b. Become certified in CPR. You can take a stand-alone CPR course or take it as part of another course such as Standard First Aid. Please remember that CPR certification lasts for only one year, at which time you will need a refresher course. Like Standard First Aid, it is good to always be current in your CPR certification. You most likely will get an opportunity to use your skill in saving a life.
    c. Complete the BSA Safe Swim Defense training course. In this course, you will learn how each of the eight points of the Safe Swim program affects safe crew swimming activities. You will learn that qualified supervision and discipline are the two most important points, upon which the other points rely. You will also learn how to set up a safe swim area. Any BSA aquatics resource person, your crew Advisors, or other council-authorized individual can provide the training course for you. Use Safe Swim Defense, No. 34370A, and Safe Swim Defense Training Outline, No. 19-417.
    d. Either lead or participate in a group swim using BSA Safe Swim Defense. Swimming can be a great way for you and your crew members to stay fit and to just have fun. To ensure that you and your friends will continue to do just that, always insist you use Safe Swim Defense.
  4. Demonstrate leadership.
    a. Successfully complete the Venturing Leadership Skills Course [and a Kodiak course].2
    b. Successfully serve for at least six months in an elected or appointed crew, district, or council leadership position. Since leadership is a form of service to others, don't be afraid to ask your followers, those you serve, how you are doing. If you don't have an occasional assessment of your progress, you might not improve. Learn to value the opinion of others. This must be in addition to the leadership requirement in the Venturing Gold Award.
  5. Participate in the Ethics in Action program, including Ethical Controversies activities and an Ethics Forum.
    a. Participate in at least two ethical controversies activities from chapter 9 of the Venturing Leader Manual. These activities are scenarios that will put you and those who do the activities with you into challenging, problem-solving situations. In a constructive way, these activities will help you develop the following personal skills:
    • Promoting productive conflict resolution
    • Polite disagreement
    • Listening to new ideas
    • Understanding other people's perspectives
    • Working toward a solution that the group involved will support and implement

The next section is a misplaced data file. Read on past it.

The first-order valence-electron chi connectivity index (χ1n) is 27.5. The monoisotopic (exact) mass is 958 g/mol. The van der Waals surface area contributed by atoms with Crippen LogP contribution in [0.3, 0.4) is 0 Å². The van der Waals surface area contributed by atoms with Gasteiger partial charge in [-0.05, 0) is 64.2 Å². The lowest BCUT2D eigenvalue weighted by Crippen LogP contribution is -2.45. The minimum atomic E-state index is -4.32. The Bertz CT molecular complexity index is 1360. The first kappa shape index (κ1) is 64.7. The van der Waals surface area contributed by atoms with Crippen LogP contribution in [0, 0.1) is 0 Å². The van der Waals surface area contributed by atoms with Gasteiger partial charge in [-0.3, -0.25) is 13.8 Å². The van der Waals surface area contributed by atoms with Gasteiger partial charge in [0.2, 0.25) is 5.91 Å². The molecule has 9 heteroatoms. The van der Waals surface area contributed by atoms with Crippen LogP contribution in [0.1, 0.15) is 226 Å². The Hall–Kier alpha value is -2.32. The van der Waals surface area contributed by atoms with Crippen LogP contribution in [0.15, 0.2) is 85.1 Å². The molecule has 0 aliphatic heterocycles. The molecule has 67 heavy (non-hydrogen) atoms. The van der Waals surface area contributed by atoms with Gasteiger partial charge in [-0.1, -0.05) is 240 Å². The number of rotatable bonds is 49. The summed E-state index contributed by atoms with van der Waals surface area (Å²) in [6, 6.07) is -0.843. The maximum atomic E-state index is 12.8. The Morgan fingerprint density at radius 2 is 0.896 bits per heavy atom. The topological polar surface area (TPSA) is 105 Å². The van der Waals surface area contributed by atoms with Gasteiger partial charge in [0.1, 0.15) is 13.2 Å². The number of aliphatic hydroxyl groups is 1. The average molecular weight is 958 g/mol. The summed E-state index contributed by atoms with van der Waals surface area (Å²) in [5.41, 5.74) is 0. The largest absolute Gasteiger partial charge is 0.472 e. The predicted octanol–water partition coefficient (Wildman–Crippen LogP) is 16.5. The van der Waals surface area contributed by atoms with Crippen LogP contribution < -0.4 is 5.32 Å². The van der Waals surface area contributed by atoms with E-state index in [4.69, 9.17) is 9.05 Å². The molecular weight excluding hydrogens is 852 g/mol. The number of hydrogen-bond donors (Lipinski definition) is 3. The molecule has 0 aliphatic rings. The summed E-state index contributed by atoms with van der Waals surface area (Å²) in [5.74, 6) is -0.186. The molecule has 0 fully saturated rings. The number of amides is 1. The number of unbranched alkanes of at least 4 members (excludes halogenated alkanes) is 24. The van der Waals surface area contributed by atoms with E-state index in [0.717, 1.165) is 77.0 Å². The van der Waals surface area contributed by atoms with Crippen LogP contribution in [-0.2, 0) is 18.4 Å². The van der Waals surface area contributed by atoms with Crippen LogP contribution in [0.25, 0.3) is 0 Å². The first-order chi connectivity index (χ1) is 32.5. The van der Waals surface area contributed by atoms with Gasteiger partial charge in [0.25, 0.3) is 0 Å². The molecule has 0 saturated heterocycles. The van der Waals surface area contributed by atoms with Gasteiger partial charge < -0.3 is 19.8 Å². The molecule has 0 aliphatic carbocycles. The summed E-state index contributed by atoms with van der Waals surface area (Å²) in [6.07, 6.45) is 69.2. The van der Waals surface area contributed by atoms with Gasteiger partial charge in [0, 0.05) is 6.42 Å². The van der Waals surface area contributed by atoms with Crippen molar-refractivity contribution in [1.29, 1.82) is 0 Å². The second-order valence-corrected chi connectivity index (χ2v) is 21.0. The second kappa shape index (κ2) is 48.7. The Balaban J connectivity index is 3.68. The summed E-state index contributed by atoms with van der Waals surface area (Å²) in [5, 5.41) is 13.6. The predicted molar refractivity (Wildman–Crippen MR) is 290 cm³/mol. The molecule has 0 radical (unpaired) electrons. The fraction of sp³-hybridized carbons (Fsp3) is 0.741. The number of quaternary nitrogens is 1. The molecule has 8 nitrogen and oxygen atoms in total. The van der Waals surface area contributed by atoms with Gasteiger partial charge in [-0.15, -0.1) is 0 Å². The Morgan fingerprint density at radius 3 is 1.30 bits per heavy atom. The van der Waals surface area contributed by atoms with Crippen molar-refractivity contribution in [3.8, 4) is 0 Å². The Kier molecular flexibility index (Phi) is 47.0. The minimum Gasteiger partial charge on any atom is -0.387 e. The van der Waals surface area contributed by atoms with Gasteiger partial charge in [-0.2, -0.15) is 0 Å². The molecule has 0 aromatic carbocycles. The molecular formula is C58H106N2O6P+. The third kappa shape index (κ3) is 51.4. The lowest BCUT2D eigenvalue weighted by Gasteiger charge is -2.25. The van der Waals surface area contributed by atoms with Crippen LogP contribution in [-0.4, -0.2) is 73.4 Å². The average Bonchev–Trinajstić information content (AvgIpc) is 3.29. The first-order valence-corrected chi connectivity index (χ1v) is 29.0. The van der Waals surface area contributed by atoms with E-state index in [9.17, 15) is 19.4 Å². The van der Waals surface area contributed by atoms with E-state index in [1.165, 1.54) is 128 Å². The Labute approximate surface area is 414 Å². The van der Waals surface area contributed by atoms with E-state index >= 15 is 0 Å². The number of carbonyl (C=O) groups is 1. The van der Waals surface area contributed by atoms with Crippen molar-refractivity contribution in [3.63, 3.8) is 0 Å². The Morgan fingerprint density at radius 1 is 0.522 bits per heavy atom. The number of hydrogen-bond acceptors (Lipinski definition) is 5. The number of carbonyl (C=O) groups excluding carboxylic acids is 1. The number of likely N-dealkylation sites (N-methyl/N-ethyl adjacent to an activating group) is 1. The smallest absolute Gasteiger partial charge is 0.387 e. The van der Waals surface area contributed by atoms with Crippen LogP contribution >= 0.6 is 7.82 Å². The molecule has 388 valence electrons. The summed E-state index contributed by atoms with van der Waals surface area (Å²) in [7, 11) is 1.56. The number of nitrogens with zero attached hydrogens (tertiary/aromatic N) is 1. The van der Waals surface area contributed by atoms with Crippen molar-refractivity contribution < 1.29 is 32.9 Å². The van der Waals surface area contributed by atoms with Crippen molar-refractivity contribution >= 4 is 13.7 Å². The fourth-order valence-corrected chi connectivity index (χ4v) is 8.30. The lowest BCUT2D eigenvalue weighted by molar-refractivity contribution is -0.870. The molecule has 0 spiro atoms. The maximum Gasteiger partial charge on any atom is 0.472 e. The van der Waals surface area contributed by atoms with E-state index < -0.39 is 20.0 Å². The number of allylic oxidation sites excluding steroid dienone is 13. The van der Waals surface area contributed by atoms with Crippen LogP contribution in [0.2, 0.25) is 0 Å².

b. Either organize and lead, or help organize and lead, an ethics forum for your crew, another crew, school class, or other youth group. An ethics forum is simply another, more formal, way of gathering information about ethics. You will invite two or more adults to form a panel for your crew or group to ask questions about ethics in their personal or professional lives. You can even invite adults related to your crew's specialty; if you are in a sports crew, you could invite a sports doctor, a coach, and a professional athlete. You can even invite guests such as family members and friends to join you. You can even use the information gathered from the ethics forum to develop your own ethical controversies activities.
  6. Show a crew review committee you have met the requirements for the Venturing Silver Award.

The official source for the information shown in this article or section is:
Venturer Handbook, 2003 Edition (BSA Supply SKU #N/A)

After completing all requirements, the candidate should prepare evidence of completion of work. It should be submitted to the crew Advisor along with the completed and personally signed Sliver Award Progress Record and Application. The crew president, in conjunction with the crew Advisor, should then appoint a review committee of four to six people including Venturers and adults. The review committee should review the candidate's written documentation and interview the candidate to determine whether the candidate completed all work and grew as a result of the pursuit of the Silver Award. The application is then approve by the crew Advisor and crew committee chairman and submitted to your council service center. No district or council review board is required.

Source: 1998 (2006 printing) Venturer Leader Manual (34655E)

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Please note any errors found in the above requirements on this article's Talk Page.


1. Brackets found only in Source: 1998 (2006 printing) Venturing Leader Manual (34655E)
2. Brackets found only in Source: 1998 (2006 printing) Venturing Leader Manual (34655E)